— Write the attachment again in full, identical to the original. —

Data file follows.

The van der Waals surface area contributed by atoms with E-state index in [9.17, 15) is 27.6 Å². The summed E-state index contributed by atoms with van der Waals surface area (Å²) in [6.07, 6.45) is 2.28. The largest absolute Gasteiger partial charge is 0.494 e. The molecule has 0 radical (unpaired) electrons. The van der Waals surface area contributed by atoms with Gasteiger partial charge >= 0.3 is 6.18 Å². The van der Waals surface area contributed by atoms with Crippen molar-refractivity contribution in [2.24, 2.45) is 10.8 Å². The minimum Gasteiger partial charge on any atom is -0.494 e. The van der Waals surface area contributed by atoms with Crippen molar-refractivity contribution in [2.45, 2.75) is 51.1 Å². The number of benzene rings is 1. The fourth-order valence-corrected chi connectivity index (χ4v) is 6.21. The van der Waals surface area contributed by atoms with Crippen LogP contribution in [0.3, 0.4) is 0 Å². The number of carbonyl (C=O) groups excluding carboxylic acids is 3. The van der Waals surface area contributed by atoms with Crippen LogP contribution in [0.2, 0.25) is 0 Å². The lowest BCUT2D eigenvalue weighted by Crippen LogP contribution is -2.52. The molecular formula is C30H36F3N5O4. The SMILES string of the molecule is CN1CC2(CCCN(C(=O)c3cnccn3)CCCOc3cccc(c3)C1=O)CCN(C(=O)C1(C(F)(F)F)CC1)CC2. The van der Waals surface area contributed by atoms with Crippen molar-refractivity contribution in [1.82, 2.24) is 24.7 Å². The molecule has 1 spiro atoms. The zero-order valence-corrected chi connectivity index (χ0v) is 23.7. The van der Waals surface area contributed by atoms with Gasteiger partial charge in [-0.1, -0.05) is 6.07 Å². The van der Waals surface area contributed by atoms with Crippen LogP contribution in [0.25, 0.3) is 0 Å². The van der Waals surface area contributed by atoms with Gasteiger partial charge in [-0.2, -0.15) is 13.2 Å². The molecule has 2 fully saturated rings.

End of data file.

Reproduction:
The van der Waals surface area contributed by atoms with E-state index in [9.17, 15) is 27.6 Å². The summed E-state index contributed by atoms with van der Waals surface area (Å²) in [6.07, 6.45) is 2.28. The largest absolute Gasteiger partial charge is 0.494 e. The molecule has 0 radical (unpaired) electrons. The van der Waals surface area contributed by atoms with Gasteiger partial charge >= 0.3 is 6.18 Å². The van der Waals surface area contributed by atoms with Crippen molar-refractivity contribution in [2.24, 2.45) is 10.8 Å². The minimum Gasteiger partial charge on any atom is -0.494 e. The van der Waals surface area contributed by atoms with Crippen molar-refractivity contribution in [2.45, 2.75) is 51.1 Å². The number of benzene rings is 1. The fourth-order valence-corrected chi connectivity index (χ4v) is 6.21. The van der Waals surface area contributed by atoms with Crippen LogP contribution in [0.3, 0.4) is 0 Å². The number of carbonyl (C=O) groups excluding carboxylic acids is 3. The van der Waals surface area contributed by atoms with Crippen LogP contribution in [0.2, 0.25) is 0 Å². The lowest BCUT2D eigenvalue weighted by Crippen LogP contribution is -2.52. The molecular formula is C30H36F3N5O4. The SMILES string of the molecule is CN1CC2(CCCN(C(=O)c3cnccn3)CCCOc3cccc(c3)C1=O)CCN(C(=O)C1(C(F)(F)F)CC1)CC2. The van der Waals surface area contributed by atoms with Crippen molar-refractivity contribution in [1.82, 2.24) is 24.7 Å². The molecule has 1 spiro atoms. The zero-order valence-corrected chi connectivity index (χ0v) is 23.7. The van der Waals surface area contributed by atoms with Gasteiger partial charge in [-0.1, -0.05) is 6.07 Å². The van der Waals surface area contributed by atoms with Crippen LogP contribution in [0.25, 0.3) is 0 Å². The van der Waals surface area contributed by atoms with Gasteiger partial charge in [-0.2, -0.15) is 13.2 Å². The molecule has 2 fully saturated rings.